As an increasing number of Jewish summer camps welcome campers with disabilities, it becomes more important to understand the experience of these campers and that of their neurotypical peers. In this study, campers with disabilities and neurotypical campers participated together in a photography activity. Photographs and their accompanying narratives were analyzed, yielding three categories of results: (1) camp community and responsibility (2) Jewish experience at camp; and (3) challenges and opportunities. Results are discussed in terms of enhancing the experience of inclusion at camp for all campers.
Our work demonstrates the potential for methods rooted in photography and group discussion to be used to understand the camper experience. We have focused on the intersection of inclusion and Jewish engagement. Our small sample size means that the study should be used to raise questions for future consideration and research by camp professionals and academics. Beyond this, we recommend the continued, and expanded, use of photography and other modes of self-expression as methodologies that (a) reduce reliance on participants’ verbal acuity and (b) integrate more organically into the ecology of the camp setting. Not only does the latter provide a more naturalistic setting for research, but it also minimizes disruptions to the campers’ routine and, importantly, avoids the potential of neuroatypical campers to be seen as objects of research. Research can also focus on the impact of paired activities on neurotypical campers. In fact, one of the camp leaders focused on this theme in providing feedback about our work, wondering if such structured one-on-one interaction provides an “experience for a typical camper [that is] deeper in its impact than” the more diffuse experience of going “to a Jewish summer camp where there were campers with special needs.”
Importantly, the study also highlights the benefits of inclusion for neurotypical and neuroatypical campers. The campers seemed to enjoy and learn valuable lessons, and it would be instructive to consider the ways in which this camp and others might continue to expand work in this area moving forward. It would also be worthwhile to reflect on the Jewish educational opportunity this presents. While the campers shared positive reflections of their inclusion experiences, the “Jewish piece” was notably absent from their responses. An exploration of how the camp may offer a Jewish context and vision may yield some interesting and possibly unanticipated educational outcomes.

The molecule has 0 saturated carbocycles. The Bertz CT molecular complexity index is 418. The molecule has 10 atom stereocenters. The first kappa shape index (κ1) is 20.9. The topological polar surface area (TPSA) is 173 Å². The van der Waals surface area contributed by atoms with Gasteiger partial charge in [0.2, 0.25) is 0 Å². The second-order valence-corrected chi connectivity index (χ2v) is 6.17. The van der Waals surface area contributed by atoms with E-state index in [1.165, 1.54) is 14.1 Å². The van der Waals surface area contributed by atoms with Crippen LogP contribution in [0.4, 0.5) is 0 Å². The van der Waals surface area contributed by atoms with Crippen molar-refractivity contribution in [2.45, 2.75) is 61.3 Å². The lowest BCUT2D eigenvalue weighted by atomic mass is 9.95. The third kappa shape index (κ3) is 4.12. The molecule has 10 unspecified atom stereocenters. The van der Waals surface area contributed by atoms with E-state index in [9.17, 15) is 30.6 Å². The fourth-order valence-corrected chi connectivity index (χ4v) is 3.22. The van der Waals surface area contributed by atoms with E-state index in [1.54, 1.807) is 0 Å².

To that end, the research also offers opportunities to consider campers’ Jewish experiences and camps’ Jewish educational mission. The findings suggest that campers have some meaningful Jewish experiences at camp— namely relating to community, nature and prayer. Further conversations about how to build on these bright spots and address challenges would be fruitful.
Finally, we see the potential of initiatives like this—whether they incorporate formal research or are for feedback by practitioners or a combination of both—to amplify the often-muted voices of youth with disabilities and provide opportunities for them to exercise agency in shaping their environment. Kleinert, Harrison, Fisher, and Kleinert (2010) point out that communication skills, including the ability to communicate how others may assist them, are foundational to effective self-advocacy for those with disabilities. Though it may seem paradoxical, professionals working with youth with disabilities must seek innovative ways to scaffold self-expression of needs (and it is notable that Kleinart el al. include the use of photographs as aids to self-expression) at the same time setting up conditions that minimize the help needed (Pledger, 2003).
Kleinert, J. O., Harrison, E. M., Fisher, T. L., & Kleinert, H. L. (2010). “I can” and “I did”—Self-advocacy for young students with developmental disabilities. TEACHING Exceptional
Children, 43(2), 16–26. doi:10.1177/004005991004300202
Pledger, C. (2003). Discourse on disability and rehabilitation issues: Opportunities for psychology. American Psychologist, 58(4), 279–284. doi:10.1037/0003-066X.58.